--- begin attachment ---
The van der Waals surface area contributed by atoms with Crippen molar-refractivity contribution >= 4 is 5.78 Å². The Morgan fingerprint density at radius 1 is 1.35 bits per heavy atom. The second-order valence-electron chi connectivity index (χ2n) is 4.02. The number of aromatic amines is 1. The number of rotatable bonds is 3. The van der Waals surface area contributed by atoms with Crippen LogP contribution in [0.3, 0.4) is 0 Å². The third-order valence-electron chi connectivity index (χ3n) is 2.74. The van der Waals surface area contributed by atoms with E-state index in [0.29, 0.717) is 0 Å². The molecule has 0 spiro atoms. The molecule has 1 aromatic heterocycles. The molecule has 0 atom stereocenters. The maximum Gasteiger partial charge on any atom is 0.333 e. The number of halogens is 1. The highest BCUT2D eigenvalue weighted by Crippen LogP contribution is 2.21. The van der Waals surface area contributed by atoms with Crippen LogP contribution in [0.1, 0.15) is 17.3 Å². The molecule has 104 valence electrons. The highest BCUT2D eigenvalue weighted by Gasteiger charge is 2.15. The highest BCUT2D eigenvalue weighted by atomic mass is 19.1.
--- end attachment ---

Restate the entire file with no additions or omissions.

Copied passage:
The van der Waals surface area contributed by atoms with Crippen molar-refractivity contribution >= 4 is 5.78 Å². The Morgan fingerprint density at radius 1 is 1.35 bits per heavy atom. The second-order valence-electron chi connectivity index (χ2n) is 4.02. The number of aromatic amines is 1. The number of rotatable bonds is 3. The van der Waals surface area contributed by atoms with Crippen LogP contribution in [0.3, 0.4) is 0 Å². The third-order valence-electron chi connectivity index (χ3n) is 2.74. The van der Waals surface area contributed by atoms with E-state index in [0.29, 0.717) is 0 Å². The molecule has 0 spiro atoms. The molecule has 1 aromatic heterocycles. The molecule has 0 atom stereocenters. The maximum Gasteiger partial charge on any atom is 0.333 e. The number of halogens is 1. The highest BCUT2D eigenvalue weighted by Crippen LogP contribution is 2.21. The van der Waals surface area contributed by atoms with Crippen LogP contribution in [0.1, 0.15) is 17.3 Å². The molecule has 104 valence electrons. The highest BCUT2D eigenvalue weighted by Gasteiger charge is 2.15. The highest BCUT2D eigenvalue weighted by atomic mass is 19.1.